Investor-spotting: It's a sport

New poll gauges sentiment of fickle investors

By Thom Calandra, FT
Last Update: 3:22 AM ET Apr 24, 2001

LONDON - The stock market is a field of dreams, and that is why most of us are suckers for a rally.

Yet when the dust clears from the equity hurricane that has hit all of the world's markets in the past year, how many will be able to say they got it right?

A new, and informal, FTMarketWatch poll of European and American investors shows they are evenly split on their sentiments toward the stock market.

The ongoing reader poll, which began April 20, asks whether investors are ready to go back into the stock market. Take the poll.

Early results of the London-based poll, which began April 20, show 49 percent answering, "Yes, I am buying now or will shortly. Some 47 percent say, "No, this is a bear market sucker rally."

Only 4 percent say, "No way -- I got burned and I'm never coming back."

The results so far bode well for those who believe that the tens of billions of dollars sitting on the sidelines, in bank accounts or money market certificates, eventually will come streaming back into equities.

Polls, to be sure, are notoriously fickle. This one is no different. We could, for example, ask readers whether the foot-and-mouth epidemic sweeping Britain will prevent them from visiting the countryside this summer, and a majority probably would say yes, then decide in July to take a trip to Devon or Cornwall or Wales.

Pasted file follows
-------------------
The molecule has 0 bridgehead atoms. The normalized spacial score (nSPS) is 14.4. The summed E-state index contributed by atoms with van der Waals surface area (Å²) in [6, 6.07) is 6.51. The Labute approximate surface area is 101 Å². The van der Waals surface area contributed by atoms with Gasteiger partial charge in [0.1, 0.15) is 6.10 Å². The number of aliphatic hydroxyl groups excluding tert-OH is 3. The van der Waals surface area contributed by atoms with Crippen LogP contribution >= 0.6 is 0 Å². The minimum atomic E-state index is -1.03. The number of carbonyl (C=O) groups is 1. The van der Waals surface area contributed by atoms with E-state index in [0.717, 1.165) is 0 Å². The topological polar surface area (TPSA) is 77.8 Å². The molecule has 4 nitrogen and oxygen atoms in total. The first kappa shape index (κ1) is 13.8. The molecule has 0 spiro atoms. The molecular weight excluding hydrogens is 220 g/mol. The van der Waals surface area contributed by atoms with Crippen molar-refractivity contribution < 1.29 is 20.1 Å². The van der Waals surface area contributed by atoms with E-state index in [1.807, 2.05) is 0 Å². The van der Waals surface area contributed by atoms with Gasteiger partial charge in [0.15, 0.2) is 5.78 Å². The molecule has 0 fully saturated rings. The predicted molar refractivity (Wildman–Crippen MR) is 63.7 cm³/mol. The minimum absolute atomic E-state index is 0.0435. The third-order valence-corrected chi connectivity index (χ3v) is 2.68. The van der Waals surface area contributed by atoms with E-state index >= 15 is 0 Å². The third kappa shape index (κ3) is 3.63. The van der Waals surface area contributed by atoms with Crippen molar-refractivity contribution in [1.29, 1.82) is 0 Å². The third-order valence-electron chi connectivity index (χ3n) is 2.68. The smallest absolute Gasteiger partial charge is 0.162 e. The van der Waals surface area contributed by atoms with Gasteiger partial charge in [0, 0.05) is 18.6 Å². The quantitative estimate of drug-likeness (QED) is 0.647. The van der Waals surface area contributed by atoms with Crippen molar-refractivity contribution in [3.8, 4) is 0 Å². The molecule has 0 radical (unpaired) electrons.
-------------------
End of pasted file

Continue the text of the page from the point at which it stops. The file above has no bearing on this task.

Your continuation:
Still, professionals look to such gauges of consumer sentiment as a tip-off to what the future holds., a California company, monitors about 90 U.S. mutual fund families for fund buying and sales. Equity funds the past two weeks received a net $14 billion from investors, the company said.

That's better than March, when individuals withdrew a net $20 billion from equity mutual funds, a record high, according to TrimTabs.

TrimTabs in early April pointed out that mutual fund redemptions by investors, even after one-day rallies, appeared to contradict the buy-on-the-dip pattern that fueled the 1990s bull market.

Yet the service, highly regarded for keeping a daily pulse of market liquidity, noted that American taxpayers, meeting their mid-April payment deadlines, might have influenced the outflows. This week the service sounded an upbeat note. "Sideline cash is still huge," TrimTabs said. "We expect that real economic data will continue to show that the economic downturn bottomed during the first quarter of this year."

In Europe, equity mutual funds are also in a wait-and-see pattern.

Most liquidity trackers agree that for equities to make a meaningful recovery, individual investors will need to resume their stubborn belief that stocks can only rise, like the sun over a field of dreams.

If they lose that belief, in a poll and in real life, the wealth effect will become a defect that erodes stock markets around the world.

My own view is that the leading stock indexes in New York and London - the Standard & Poor's 500 Index (SPX) , London's FTSE-100 Index (1805550) and the Nasdaq Composite (COMP) - are nowhere near their respective bottoms. Events this summer, be they in Latin American credit markets, in the currency market or on the balance sheets of the world's debt-laden telecom companies, will amount to a full-frontal assault on financial markets.